This post is part of our ongoing series, “Connecticut Home Care Answers” where our team of experienced pros answers your questions about Assisted Living Service, Inc. and the business of caring for Connecticut’s seniors at home. If you would like to post a question, feel free to do so in the comments section below, or on our Facebook wall or Twitter page.
Today we follow-up with Ron D’Aquila, Assisted Living Services, Inc.’s Co-Founder and Vice President. Ron has 30 years of Community Health and Management experience. He is the former Director of Emergency Services at MidState Medical Center and also worked at Yale New Haven Hospital / Trauma Center. He’s the “go to” guy on questions related to funding sources, business operations, and home care trends in Connecticut.
Q: Matching an elder with the right caregiver can be a challenge. How do you go about doing that?
We always say “it’s about the match,” and for good reason. For example, if someone needs a Live-in Companion to stay with their mother who has two cats – it just won’t work to send someone who dislikes cats! It will only lead to making a change in caregiver and upsetting the apple cart – causing more work and stress. We try very hard to do an in-depth initial intake which includes information about personality traits, habits, hobbies, special interests, food likes and dislikes, routines, pets…etc. then we look at our resources with their previous client experiences to help make the match. We encourage our clients to interview our proposed match and arrange for them to speak to a client or loved one that our caregiver recently cared for – if possible – for objective feedback.
Q: What are the advantages to home care vs. moving a person into assisted living?
That is a very personal choice and really depends on how much the individual wishes to stay at home. In fact, assisted living communities can offer many benefits over staying at home such as activities, great meals, socialization, nursing supervision, and so on. We enjoy a great relationship with numerous assisted living communities across Connecticut and routinely refer to them.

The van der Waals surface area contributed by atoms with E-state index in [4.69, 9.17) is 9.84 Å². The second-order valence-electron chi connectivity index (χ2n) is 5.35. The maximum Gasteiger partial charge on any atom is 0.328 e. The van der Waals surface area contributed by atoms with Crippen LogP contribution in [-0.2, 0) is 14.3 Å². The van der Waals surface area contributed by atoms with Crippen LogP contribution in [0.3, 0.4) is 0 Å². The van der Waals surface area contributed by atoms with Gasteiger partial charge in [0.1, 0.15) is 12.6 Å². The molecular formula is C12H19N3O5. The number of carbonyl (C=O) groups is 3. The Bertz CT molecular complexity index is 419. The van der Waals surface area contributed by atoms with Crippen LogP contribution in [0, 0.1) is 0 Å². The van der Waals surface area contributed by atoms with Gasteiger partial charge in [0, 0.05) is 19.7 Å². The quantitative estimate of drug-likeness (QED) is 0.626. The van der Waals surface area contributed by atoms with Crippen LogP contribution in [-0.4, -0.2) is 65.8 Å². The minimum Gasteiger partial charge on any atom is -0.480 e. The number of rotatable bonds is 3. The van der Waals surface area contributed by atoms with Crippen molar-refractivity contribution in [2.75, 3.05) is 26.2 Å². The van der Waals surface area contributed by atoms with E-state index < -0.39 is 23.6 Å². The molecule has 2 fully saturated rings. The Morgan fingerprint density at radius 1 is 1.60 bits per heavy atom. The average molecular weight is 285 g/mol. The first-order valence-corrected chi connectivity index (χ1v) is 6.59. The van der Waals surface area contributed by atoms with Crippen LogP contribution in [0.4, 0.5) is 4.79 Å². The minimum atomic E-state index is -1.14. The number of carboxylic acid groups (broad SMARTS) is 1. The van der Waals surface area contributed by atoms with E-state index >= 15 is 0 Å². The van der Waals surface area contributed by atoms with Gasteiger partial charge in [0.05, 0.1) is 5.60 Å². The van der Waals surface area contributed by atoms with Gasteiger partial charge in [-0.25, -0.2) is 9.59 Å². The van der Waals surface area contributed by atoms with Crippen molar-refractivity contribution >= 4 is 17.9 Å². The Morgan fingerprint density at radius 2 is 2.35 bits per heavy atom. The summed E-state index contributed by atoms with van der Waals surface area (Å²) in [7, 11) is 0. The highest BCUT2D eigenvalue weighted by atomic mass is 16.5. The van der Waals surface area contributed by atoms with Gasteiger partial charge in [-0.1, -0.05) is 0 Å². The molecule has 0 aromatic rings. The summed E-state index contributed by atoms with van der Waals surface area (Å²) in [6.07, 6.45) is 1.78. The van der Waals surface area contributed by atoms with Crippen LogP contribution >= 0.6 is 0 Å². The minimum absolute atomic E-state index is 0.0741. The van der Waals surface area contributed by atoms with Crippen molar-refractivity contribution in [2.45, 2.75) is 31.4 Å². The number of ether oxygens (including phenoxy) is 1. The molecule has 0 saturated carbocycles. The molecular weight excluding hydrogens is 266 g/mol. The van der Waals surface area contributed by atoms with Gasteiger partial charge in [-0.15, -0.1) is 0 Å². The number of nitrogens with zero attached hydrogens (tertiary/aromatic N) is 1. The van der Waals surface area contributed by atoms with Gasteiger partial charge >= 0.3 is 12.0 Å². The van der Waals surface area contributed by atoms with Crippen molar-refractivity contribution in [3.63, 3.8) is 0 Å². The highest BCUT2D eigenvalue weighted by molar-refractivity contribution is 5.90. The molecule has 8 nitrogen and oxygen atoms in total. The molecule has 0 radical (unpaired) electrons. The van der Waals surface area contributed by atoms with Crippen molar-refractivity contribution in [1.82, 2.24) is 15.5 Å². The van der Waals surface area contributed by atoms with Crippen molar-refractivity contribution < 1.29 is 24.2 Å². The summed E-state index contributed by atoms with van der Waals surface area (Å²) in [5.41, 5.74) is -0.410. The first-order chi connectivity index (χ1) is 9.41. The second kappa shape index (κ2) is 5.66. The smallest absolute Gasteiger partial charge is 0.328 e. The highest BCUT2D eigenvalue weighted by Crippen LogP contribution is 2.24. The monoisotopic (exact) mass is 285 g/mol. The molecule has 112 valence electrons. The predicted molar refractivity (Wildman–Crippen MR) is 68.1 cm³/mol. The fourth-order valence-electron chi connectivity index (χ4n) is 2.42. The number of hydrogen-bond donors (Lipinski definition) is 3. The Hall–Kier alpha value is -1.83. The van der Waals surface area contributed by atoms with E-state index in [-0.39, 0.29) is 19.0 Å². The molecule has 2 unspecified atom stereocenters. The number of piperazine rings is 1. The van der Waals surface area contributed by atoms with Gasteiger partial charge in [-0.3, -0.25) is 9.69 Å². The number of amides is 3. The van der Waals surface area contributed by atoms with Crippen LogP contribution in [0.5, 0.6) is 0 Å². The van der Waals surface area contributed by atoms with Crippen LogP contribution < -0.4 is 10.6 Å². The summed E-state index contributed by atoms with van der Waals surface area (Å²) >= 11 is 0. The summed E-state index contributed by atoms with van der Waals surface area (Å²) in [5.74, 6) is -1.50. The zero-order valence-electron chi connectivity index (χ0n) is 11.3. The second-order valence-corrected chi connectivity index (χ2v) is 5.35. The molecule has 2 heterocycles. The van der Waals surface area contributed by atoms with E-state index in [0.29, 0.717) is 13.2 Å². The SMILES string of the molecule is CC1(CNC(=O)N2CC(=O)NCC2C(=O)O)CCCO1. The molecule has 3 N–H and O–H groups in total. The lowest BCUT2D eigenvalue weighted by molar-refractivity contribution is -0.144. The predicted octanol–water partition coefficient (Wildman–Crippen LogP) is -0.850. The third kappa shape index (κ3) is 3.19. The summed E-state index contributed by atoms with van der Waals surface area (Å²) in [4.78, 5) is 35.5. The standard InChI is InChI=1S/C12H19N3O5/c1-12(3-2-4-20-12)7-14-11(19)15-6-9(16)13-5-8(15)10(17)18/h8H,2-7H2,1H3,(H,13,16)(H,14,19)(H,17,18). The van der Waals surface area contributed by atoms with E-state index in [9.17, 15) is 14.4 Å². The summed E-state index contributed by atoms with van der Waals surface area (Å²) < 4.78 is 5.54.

Q: Being a family caregiver can be incredibly challenging, what advice would you give to caregivers who are looking after an elderly loved one at home?
Caring for an elderly loved one at home can be extremely stressful especially if the person has Alzheimer’s, which can put you at risk of becoming a secondary victim of the disease. In addition, nearly a third of all caregivers caring for the elderly are also caring for children under 18! Here are some suggestions:
- Don’t try to do it all yourself. You must set limits to survive and stay healthy. Remember that you need to stay healthy to help your loved one.
- Accept help when it is offered. And don’t be afraid to ask friends and relatives to help – they may be waiting for just that. At first you may hesitate about leaving your loved one in someone else’s care, but you will learn to trust others while you get an opportunity to replenish your energy and patience, as well as your ability to cope.
- Utilize available resources such as a home care agency you are comfortable with. And seek out and participate in the various support groups that are available specific to your needs, the sharing and caring at these meetings is invaluable.
- Lastly, be good to yourself. Remember yourself. Give yourself little treats often — a good book or a special dinner out with friends.
Look for more articles in this series in the coming days and weeks. Be sure to subscribe to our blog so you don’t miss anything. For more information on home care services in Connecticut, feel free to drop us a line at 203.634.8668 or contact us via our website.